Mom said tersely it was a stupid gift and I should have gotten her something from the store.
I was starting to cry, and mom told me to knock it off. So I went back to my room as well as I was able, shut the door, and bawled my eyes out. Never mind I was a kid who wasn't even getting an allowance. Never mind I lived in a small town and the nearest store was twenty minutes away by car. All I could think about was how upset I made my mom.
Now, my mom denies, to this very day, that she ever did anything like that. She has asked me why I don't, say, draw her a nice picture or something. I mention the story, and she swears it's a false memory. It's not. But more to the point, no matter how much she denies it, her behavior reflects it. She gets gifts that are handcrafts and will talk about how nice they are, hang them on the walls, and so on. But the gifts she tells her friends about and brags about and shows off are all mass-produced store bought items from her family and friends.
The reason for this little trip down memory lane is a warning to certain individuals reading this. There's a kid's birthday coming up, and a suggestion came up.
A very bad suggestion.
This is why it's bad....
When you start giving unique and personal gifts, you have to weigh two factors. The first is whether or not the person will actually enjoy it (we've all gotten gifts from the handyman of the family who, say, makes table lamps out of old Coke bottles and shit, or the crafter who makes a picture out of glued-on macaroni). This, however, is only the first hurdle. There are people for whom it truly is the thought that counts. One of my friends, before I bailed on Christmas gift giving, I was stuck for a gift to give him. In desperation, I rolled the dice. You know those tabletop pinball games they make for kids, with Spider-Man or some shit like that? Well, there was one for the rock band AC/DC. At my wits' end, I choose that. I will never forget him opening the wrapping paper, then caaaaaaarefuuuuuuullyyyyy opening the box (it wasn't mint condition, but he didn't want to make it worse) and eagerly examining his new toy. He asked if I had any batteries. When a five minute search turned up nothing, I cannibalized an old adapter to provide power so he could try it out. I am certain I was the trigger for him turning strategic portions of his house into miniature AC/DC memorabilia museum displays. Whether that is cause for celebration or blame depends on the individual.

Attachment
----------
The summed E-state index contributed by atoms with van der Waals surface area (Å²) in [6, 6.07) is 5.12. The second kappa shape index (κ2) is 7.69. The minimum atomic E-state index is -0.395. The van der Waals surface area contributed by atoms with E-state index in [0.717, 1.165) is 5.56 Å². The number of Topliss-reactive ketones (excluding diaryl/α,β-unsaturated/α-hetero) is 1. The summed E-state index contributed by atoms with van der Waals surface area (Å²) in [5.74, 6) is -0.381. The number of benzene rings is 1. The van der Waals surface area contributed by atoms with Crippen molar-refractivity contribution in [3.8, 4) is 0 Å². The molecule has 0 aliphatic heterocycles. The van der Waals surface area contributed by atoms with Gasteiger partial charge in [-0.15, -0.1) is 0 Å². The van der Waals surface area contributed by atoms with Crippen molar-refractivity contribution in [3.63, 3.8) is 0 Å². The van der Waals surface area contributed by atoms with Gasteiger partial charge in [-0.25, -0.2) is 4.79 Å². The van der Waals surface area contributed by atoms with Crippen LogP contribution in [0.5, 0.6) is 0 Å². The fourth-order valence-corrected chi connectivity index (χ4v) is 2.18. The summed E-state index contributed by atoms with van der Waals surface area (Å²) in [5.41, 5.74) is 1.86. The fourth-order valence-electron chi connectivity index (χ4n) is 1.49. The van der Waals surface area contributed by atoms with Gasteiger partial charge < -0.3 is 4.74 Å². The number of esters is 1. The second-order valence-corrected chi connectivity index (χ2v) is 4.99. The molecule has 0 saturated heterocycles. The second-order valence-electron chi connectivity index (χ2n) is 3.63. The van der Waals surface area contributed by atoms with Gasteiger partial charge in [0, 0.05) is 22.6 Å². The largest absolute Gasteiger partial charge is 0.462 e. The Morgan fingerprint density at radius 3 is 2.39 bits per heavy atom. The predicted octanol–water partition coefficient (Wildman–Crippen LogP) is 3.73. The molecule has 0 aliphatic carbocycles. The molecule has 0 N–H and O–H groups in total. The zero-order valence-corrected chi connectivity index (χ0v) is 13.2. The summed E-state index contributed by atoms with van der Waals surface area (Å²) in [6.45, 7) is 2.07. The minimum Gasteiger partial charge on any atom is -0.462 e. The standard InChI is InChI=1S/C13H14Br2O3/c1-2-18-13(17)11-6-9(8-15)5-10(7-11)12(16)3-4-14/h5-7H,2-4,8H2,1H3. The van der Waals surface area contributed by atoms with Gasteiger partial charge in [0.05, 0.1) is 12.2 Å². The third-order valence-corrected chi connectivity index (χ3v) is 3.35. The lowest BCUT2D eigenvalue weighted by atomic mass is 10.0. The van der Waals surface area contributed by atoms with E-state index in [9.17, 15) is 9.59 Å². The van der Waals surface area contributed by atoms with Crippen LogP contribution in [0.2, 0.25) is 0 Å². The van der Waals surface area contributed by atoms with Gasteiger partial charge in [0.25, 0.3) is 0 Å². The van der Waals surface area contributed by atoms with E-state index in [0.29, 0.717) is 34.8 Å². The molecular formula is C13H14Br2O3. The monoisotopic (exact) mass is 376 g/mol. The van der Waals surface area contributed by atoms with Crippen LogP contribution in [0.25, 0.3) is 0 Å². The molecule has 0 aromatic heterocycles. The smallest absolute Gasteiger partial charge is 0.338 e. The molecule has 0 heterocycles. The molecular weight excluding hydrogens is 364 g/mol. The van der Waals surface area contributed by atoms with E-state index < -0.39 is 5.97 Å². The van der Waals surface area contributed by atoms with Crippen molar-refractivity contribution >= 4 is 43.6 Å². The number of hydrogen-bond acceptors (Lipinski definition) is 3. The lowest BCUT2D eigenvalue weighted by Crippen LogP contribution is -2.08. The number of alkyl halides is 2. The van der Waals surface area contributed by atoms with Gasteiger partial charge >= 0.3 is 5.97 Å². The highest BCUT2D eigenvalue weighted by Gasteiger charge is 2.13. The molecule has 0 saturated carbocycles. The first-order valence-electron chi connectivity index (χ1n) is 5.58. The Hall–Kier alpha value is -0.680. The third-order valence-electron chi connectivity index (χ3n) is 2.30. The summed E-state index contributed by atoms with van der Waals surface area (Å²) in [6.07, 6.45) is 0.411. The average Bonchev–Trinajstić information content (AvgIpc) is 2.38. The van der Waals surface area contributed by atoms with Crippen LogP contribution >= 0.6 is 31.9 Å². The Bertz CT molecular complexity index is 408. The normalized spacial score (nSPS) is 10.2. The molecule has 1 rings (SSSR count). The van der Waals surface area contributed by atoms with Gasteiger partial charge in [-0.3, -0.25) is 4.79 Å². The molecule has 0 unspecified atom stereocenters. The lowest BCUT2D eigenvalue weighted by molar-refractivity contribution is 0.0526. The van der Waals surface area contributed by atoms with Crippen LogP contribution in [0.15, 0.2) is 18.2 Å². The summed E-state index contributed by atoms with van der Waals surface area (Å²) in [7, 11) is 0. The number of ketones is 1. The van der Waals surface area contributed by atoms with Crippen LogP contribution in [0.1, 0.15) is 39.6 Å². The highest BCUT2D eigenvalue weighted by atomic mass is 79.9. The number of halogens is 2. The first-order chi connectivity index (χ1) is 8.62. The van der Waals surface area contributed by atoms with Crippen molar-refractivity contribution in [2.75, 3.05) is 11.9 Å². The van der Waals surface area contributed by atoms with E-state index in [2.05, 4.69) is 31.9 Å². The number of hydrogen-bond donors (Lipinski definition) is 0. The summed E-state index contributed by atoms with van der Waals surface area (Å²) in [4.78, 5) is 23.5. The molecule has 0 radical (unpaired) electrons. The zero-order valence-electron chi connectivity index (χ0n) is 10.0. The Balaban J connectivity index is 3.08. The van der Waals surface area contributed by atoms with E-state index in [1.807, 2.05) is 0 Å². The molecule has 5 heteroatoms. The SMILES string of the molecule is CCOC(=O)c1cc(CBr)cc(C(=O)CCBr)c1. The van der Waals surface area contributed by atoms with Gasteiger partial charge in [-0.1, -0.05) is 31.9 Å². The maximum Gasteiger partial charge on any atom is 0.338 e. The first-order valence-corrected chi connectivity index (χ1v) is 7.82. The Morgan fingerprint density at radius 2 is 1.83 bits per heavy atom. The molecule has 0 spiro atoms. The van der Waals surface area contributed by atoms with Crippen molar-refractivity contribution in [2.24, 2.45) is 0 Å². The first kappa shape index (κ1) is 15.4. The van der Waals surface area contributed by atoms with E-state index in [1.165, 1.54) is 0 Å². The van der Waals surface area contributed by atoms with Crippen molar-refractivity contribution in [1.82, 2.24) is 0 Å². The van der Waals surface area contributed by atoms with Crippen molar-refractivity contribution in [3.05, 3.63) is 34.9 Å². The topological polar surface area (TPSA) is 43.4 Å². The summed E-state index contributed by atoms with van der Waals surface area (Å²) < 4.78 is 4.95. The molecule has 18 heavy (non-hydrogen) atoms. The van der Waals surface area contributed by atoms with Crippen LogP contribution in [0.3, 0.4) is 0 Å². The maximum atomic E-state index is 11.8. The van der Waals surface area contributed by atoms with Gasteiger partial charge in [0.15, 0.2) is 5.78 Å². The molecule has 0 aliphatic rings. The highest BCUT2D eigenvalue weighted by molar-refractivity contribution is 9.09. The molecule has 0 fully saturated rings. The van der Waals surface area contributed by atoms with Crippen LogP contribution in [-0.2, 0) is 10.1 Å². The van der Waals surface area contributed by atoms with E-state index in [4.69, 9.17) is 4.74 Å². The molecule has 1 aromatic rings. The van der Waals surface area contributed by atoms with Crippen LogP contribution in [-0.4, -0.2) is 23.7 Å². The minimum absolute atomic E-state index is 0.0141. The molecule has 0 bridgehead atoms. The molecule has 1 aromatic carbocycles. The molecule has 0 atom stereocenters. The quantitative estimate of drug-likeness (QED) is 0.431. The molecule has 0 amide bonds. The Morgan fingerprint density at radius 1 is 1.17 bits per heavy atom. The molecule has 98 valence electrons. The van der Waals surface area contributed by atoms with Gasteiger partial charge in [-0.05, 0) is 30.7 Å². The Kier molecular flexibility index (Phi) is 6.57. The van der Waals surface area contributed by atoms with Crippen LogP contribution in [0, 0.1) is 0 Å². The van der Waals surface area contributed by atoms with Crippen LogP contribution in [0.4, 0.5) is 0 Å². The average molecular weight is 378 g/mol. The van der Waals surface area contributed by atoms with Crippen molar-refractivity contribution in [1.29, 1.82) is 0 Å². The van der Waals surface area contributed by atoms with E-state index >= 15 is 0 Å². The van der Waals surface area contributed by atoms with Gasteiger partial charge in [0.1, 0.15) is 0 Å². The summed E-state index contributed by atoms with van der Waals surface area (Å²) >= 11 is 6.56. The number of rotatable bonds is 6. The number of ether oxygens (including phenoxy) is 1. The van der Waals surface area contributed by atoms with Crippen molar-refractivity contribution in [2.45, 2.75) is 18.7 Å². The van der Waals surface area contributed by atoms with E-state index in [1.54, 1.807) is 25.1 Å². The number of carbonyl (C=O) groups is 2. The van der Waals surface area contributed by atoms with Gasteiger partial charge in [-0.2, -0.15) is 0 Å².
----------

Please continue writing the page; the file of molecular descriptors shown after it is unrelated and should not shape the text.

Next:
For me, it's also the thought that counts. One of the best gifts I got was a comic page recreation. Yeah, I see the differences and can tell this isn't the original piece. I don't care. This is the closest I can get to owning this particular page, and I still take it out of the portfolio to just stare at it for a while. And all it cost them was $25.
The reason I bring this up is because, for some, personal and unique isn't enough. It can't just be something they want, it has to also be something other people will want. Something they can brag that they have and the others don't. And kids are notorious for this behavior.
What you are thinking of will be a momentary thrill. But as soon as others aren't as impressed by it because it's a piece drawn for him instead of, say, an original comic page that has seen print, he will lose interest. The value will be gone. He'll one day take it down and completely forget about it.
I understand you don't have a lot of money and the actual piece is rather high for a kid. But you'd be better off skipping it then. He doesn't want personal, he wants to do a victory lap. And unless you get Jim Lee to draw it, it's going to be another drawing that anyone can do and won't mean anything to him.
Trust me. Take it from a former King Of Christmas Gifts.